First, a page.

Beyond the Garden District lies the University Section, home of Loyola University and Tulane University, Audubon Park and Audubon Zoo, one of the nation's top five zoos, and the Carrollton and Broadmoor residential sections. Riverbend is both a residential and shopping area that is situated in an uptown bend in the Mississippi.


Located between downtown and Lake Pontchartrain, Mid-City is predominantly a residential area. It is also home to one of the nation's largest urban parks. City Park encompasses 607 hectares (1,500 acres) and contains the New Orleans Museum of Art, boating and fishing lagoons, golf and tennis courts, botanical gardens, a playground and amusement park with an antique carousel, and the world-renowned Live Oak trees. Also in Mid-City is the Fair Grounds Race Course, host to thoroughbred racing and the annual Jazz and Heritage Festival.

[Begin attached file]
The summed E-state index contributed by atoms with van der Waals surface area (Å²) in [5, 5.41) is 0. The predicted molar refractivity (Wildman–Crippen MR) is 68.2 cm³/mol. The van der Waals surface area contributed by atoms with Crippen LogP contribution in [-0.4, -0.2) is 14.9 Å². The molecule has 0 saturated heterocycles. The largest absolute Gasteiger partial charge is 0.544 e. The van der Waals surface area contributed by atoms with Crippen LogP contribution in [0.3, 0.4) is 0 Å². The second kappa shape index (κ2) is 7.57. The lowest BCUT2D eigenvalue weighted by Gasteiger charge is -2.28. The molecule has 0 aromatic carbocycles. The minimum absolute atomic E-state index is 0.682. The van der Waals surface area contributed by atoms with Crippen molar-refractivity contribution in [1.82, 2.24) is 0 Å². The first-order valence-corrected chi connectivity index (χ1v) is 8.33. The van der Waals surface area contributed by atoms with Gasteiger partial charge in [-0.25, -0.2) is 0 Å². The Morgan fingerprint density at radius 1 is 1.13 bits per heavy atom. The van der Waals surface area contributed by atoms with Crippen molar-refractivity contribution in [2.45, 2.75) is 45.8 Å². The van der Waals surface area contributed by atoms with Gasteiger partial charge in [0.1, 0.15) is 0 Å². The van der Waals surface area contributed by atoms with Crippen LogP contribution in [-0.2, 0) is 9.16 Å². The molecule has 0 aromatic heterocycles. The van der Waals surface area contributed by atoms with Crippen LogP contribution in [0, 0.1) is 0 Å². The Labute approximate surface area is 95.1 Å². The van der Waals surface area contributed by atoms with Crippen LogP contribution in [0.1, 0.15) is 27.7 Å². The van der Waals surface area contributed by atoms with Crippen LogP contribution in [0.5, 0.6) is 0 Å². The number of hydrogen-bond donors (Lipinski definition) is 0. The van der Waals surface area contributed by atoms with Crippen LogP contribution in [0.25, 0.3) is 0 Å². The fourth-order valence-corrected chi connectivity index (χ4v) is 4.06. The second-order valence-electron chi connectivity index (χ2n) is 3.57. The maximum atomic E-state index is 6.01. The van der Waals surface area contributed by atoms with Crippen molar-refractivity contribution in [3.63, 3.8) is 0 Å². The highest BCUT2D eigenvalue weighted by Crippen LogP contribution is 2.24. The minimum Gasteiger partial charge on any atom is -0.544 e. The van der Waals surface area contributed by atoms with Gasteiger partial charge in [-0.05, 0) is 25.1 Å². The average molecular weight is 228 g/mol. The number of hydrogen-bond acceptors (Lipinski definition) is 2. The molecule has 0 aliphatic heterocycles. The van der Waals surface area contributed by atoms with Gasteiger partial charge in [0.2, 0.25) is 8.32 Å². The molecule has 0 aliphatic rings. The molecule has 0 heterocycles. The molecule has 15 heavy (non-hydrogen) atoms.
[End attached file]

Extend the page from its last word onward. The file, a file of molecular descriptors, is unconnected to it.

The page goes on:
Lakeshore Drive

As is suggested by its name, Lakeshore Drive follows the south bank of Lake Pontchartrain. On the east end is Lakefront Airport, and on the west is West End Park, known for its fine seafood restaurants. The area is a popular picnic, fishing, sailing, and sunning spot. It is also host to the Mardi Gras Fountain, which is surrounded by plaques bearing various Carnival krewe emblems.

22. For Further Study


Chamber/New Orleans and the River Region. [Online] Available (accessed November 19, 1999).

Greater New Orleans Free-Net. [Online] Available (accessed November 19, 1999).

New Orleans City Government. [Online] Available (accessed November 19, 1999).

New Orleans Times and Directory. [Online] Available (accessed November 19, 1999). [Online] Available (accessed November 19, 1999).

Government Offices

New Orleans City Hall
1300 Perdido St.
New Orleans, LA 70112
(504) 565–6000

New Orleans City Council
1300 Perdido St. 2nd Fl W